Tulsa Group Helps Military Families Struggling After Coronavirus Furloughs, Lay-Offs

Monday, April 27th 2020, 4:23 pm

TULSA, Oklahoma -

A Tulsa group is helping military families who are struggling financially because of COVID-19.

Soldier's Wish is donating grocery cards to families who have been laid-off and furloughed.

Countless families across Oklahoma are financially struggling because many businesses across the state have been closed for weeks now. Stimulus checks and small business loans don't quite cut it for many who have kids.

It’s why Soldiers Wish Board Member Mark Tedford said they wanted to step in to help.

"What we found was, other organizations to help veterans, they had a lot of criteria, that people fell through the cracks," Tedford said.

The non-profit is based in Tulsa but has granted wishes for military families in more than two dozen states. This week they started handing out grocery cards to families in need.

Soldiers Wish has approved 30 cards worth 250 dollars each but will give out more if needed.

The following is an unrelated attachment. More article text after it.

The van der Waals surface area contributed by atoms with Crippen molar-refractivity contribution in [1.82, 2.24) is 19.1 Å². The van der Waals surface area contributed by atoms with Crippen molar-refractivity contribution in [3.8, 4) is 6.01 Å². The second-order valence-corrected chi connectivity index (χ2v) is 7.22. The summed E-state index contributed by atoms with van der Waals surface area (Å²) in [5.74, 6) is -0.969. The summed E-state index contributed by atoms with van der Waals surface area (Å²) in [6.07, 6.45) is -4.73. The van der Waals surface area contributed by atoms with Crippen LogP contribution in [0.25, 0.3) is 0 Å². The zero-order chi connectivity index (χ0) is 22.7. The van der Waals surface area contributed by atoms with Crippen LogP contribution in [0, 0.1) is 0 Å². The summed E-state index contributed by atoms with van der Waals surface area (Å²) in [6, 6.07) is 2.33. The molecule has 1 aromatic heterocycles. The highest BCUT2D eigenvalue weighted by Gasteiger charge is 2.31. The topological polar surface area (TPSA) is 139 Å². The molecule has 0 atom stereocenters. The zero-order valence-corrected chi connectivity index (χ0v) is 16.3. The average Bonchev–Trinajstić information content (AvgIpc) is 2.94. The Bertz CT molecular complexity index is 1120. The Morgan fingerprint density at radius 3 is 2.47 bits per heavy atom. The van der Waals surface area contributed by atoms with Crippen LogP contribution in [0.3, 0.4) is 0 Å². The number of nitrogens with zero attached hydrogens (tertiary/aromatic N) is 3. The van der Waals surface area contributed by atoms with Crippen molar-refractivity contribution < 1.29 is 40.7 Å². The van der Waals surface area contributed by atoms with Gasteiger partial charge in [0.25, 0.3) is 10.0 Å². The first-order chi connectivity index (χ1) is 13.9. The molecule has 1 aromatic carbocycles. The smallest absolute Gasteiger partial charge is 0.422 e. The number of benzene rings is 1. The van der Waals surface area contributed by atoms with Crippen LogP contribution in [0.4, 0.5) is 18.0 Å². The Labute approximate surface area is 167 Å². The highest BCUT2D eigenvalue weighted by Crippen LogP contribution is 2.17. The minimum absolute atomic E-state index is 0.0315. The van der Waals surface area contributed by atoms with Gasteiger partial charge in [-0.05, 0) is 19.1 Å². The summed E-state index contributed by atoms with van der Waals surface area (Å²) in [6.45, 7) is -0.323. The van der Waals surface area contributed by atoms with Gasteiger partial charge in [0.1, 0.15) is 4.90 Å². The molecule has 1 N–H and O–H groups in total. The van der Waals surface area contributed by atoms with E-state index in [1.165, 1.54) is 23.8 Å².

"I'm truly, truly grateful," Christina Lalicker said.

Lalicker's husband, Marc, served with the Coast Guard in Virginia, Florida, and Washington, before they moved to Coweta. She said the money for groceries is a blessing.

"Obviously everything is crazy right now with COVID-19," Natalie Alexander said.

Alexander and her husband Benjamin both worked in the corporate offices for McNellies and have been furloughed. Benjamin served in the Navy as a search and rescue swimmer.

"We are just another veteran family trying to do well in our community, and we really appreciate Soldiers Wish so much for helping all of the veterans in the Tulsa Metro area and Oklahoma," Alexander said.

They both hope everything will soon be able to go back to normal, safely. Tedford said they're ready to help people like the Lalickers and Alexanders, even when that does happen.

"The military personnel is fighting for our freedoms, and it's good to give them the feeling that they're not alone, that there's people who do care, and they're out there to help them and make sure they're taken care of at least for their basic needs," Tedford said.